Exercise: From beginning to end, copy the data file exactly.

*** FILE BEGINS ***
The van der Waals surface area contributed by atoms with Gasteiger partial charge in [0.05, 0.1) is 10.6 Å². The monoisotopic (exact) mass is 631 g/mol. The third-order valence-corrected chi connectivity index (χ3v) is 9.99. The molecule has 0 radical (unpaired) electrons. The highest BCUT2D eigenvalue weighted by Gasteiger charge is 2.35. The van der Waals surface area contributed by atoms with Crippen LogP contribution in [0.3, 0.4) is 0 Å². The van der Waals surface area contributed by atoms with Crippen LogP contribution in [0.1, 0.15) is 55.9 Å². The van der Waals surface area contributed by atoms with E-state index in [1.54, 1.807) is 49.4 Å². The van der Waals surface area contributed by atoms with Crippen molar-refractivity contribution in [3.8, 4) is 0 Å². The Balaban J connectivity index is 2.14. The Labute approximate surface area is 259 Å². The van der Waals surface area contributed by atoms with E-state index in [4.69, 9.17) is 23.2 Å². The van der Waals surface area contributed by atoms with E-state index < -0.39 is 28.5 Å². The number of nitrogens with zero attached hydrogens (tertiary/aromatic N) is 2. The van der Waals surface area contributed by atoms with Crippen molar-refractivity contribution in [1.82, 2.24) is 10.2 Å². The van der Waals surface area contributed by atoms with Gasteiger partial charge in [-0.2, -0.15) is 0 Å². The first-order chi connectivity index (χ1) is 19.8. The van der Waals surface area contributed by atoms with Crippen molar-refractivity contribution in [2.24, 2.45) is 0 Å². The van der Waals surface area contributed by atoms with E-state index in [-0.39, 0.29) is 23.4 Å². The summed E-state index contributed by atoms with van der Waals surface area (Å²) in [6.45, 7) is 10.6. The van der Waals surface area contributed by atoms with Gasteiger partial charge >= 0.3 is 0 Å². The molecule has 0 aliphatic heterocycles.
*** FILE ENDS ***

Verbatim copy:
The van der Waals surface area contributed by atoms with Gasteiger partial charge in [0.05, 0.1) is 10.6 Å². The monoisotopic (exact) mass is 631 g/mol. The third-order valence-corrected chi connectivity index (χ3v) is 9.99. The molecule has 0 radical (unpaired) electrons. The highest BCUT2D eigenvalue weighted by Gasteiger charge is 2.35. The van der Waals surface area contributed by atoms with Crippen LogP contribution in [0.3, 0.4) is 0 Å². The van der Waals surface area contributed by atoms with Crippen LogP contribution in [0.1, 0.15) is 55.9 Å². The van der Waals surface area contributed by atoms with E-state index in [1.54, 1.807) is 49.4 Å². The van der Waals surface area contributed by atoms with Crippen molar-refractivity contribution in [3.8, 4) is 0 Å². The Balaban J connectivity index is 2.14. The Labute approximate surface area is 259 Å². The van der Waals surface area contributed by atoms with E-state index in [4.69, 9.17) is 23.2 Å². The van der Waals surface area contributed by atoms with E-state index < -0.39 is 28.5 Å². The number of nitrogens with zero attached hydrogens (tertiary/aromatic N) is 2. The van der Waals surface area contributed by atoms with Crippen molar-refractivity contribution in [1.82, 2.24) is 10.2 Å². The van der Waals surface area contributed by atoms with Gasteiger partial charge in [-0.2, -0.15) is 0 Å². The first-order chi connectivity index (χ1) is 19.8. The van der Waals surface area contributed by atoms with Crippen molar-refractivity contribution in [2.24, 2.45) is 0 Å². The van der Waals surface area contributed by atoms with E-state index in [-0.39, 0.29) is 23.4 Å². The summed E-state index contributed by atoms with van der Waals surface area (Å²) in [6.45, 7) is 10.6. The van der Waals surface area contributed by atoms with Gasteiger partial charge >= 0.3 is 0 Å². The molecule has 0 aliphatic heterocycles.